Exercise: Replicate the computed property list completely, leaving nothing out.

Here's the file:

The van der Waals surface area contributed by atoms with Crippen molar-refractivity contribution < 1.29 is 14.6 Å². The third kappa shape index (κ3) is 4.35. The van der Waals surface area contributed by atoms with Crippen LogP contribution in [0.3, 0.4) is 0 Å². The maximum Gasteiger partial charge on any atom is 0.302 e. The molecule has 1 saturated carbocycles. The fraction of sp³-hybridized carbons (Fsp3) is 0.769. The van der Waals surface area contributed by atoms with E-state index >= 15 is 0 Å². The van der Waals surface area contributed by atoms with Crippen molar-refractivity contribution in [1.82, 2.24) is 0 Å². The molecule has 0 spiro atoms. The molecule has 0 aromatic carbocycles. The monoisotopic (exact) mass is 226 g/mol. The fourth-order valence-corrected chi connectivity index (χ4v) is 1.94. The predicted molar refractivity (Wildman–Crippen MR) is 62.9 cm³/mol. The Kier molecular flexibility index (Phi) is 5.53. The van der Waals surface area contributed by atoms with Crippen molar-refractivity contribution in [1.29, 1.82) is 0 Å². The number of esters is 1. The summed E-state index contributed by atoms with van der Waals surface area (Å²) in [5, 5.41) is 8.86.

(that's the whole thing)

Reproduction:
The van der Waals surface area contributed by atoms with Crippen molar-refractivity contribution < 1.29 is 14.6 Å². The third kappa shape index (κ3) is 4.35. The van der Waals surface area contributed by atoms with Crippen LogP contribution in [0.3, 0.4) is 0 Å². The maximum Gasteiger partial charge on any atom is 0.302 e. The molecule has 1 saturated carbocycles. The fraction of sp³-hybridized carbons (Fsp3) is 0.769. The van der Waals surface area contributed by atoms with E-state index >= 15 is 0 Å². The van der Waals surface area contributed by atoms with Crippen molar-refractivity contribution in [1.82, 2.24) is 0 Å². The molecule has 0 spiro atoms. The molecule has 0 aromatic carbocycles. The monoisotopic (exact) mass is 226 g/mol. The fourth-order valence-corrected chi connectivity index (χ4v) is 1.94. The predicted molar refractivity (Wildman–Crippen MR) is 62.9 cm³/mol. The Kier molecular flexibility index (Phi) is 5.53. The van der Waals surface area contributed by atoms with Crippen molar-refractivity contribution in [1.29, 1.82) is 0 Å². The number of esters is 1. The summed E-state index contributed by atoms with van der Waals surface area (Å²) in [5, 5.41) is 8.86.